Category Archives: ETL401

ETL401 – Topic 6

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Library & Time Management

How can the TL make decisions about devoting time to aspects of library management:

  • Collaboration: Be a working member of a team, knowing when it would be more effective to work with another team member (Gilman, 2007, Introduction section, para. 3)
  • Be a good listener, listen to other staff members, students and parents (Gilman, 2007, Openness section, para. 10)
  • Be open-minded and flexible (willing to experiment)
  • Communicate with other members of the school learning community regularly, using different formats e.g. formal, informal face-to-face, email, library website, blog or wiki
  • Make time to plan the days activities (10 minutes a day). Using diary or making a list of things to do (“Effective time management”, ca. 2013, Zone 2 section, para. 2)
  • Be realistic – plan for distractions and interruptions (“Effective time management”, ca. 2013, Zone 2 section, para. 4)
  • Be realistic – know when “good enough is good enough” (“Effective time management”, ca. 2013, Unperfect section, para. 1)

References

Effective time management for teachers. (ca. 2013). Retrieved from http://www.time-management-success.com/time-management-for-teachers.html

Gilman, T. (2007). The four habits of highly effective librarians. In The chronicles of higher education. Retrieved from http://chronicle.com/article/The-Four-Habits-of-Highly-E/46544/

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ETL401 – Topic 6: Time Management & Negotiation

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3 ideas from the readings that are new to me:

  1. Setting up and using a library wiki is a great way to encourage collaboration between colleagues. I do know about wikis but this seems like a really great way to be able to collaborate in the virtual world (anywhere and anytime).  It provides another platform to talk about ideas and suggestions about best practices, problem solving and feeling a sense of connectedness within the library community. Of course, this may work better in a larger library, with more library staff (Gilman, 2007, Collaboration section, para. 3).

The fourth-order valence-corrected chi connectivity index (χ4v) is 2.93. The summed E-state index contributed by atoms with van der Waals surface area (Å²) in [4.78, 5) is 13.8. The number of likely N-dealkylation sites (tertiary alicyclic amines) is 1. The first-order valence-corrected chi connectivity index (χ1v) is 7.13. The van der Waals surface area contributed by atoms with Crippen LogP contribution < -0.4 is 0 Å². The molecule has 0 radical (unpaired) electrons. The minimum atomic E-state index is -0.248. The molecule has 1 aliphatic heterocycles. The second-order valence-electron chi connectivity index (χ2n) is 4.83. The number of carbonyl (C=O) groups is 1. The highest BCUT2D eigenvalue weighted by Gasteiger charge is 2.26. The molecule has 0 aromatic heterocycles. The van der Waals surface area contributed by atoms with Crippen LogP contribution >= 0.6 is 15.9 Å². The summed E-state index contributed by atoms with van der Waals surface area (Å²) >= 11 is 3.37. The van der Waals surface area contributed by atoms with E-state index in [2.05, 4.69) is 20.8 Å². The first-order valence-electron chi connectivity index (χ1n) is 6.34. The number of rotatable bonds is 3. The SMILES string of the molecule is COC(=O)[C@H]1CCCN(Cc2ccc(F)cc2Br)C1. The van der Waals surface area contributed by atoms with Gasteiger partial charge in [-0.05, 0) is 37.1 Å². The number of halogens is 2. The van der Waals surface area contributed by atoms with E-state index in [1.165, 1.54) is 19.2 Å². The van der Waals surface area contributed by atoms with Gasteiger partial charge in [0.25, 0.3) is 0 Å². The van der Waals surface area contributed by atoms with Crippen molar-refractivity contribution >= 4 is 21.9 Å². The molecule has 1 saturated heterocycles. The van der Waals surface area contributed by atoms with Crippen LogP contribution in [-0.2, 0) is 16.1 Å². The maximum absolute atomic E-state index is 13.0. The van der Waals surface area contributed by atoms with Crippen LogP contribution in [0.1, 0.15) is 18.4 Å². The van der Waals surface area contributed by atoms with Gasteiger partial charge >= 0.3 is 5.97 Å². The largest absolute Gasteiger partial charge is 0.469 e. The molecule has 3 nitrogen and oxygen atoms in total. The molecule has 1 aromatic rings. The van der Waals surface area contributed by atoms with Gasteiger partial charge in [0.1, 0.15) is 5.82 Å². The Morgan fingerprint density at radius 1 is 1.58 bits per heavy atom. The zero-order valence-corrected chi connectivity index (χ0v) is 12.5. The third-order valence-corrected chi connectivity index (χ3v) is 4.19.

2. The concept of the “80-20” rule (or Pareto Principle) (“Effective Time Management,” ca. 2013, Unperfect section, para. 1).
  3. Preparation is the the most important and helpful factor in regards to negotiation skills (Sanders, 2004, p. 129).

One thing I could do right now that would make me more productive in my work place:

The idea of making time to plan my day – everyday.  I believe that making a plan preferably the day before (maybe at the end of the working day) would be of great benefit to me. Taking that 10 minutes every day to organise my thoughts about what needs to be done the next day or that day would make me much more effective and hopefully spending less time and energy on those tasks that are less important right now. It sounds very attractive and achievable to be in control of my time and not allowing other people to decide how my time will be used……maybe far less exhausting! (“Effective Time Management,” ca. 2013, Second section, para. 2).

References

Effective time management for teachers. (ca. 2013). Retrieved from http://www.time-management-success.com/time-management-for-teachers.html

Gilman, T. (2007). The four habits of highly effective librarians. In The chronicles of higher education. Retrieved from http://chronicle.com/article/The-Four-Habits-of-Highly-E/46544/

Sanders, R. (2004). Conflict resolution. In Australian library supervision and management (2nd ed.) (pp. 127-132). Wagga Wagga, NSW: Centre for Information Studies, Charles Sturt University.

ETL401 – Blog Task # 3 Information Literacy

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Information literacy (IL) is essential for 21st century students. It will be argued that IL is more than a set of skills, it also includes a mindset which values using information prudently, ethically and responsibly. The combination of information skills, generic skills and a certain mindset necessary for a student to be information literate will be discussed (Bundy, 2004).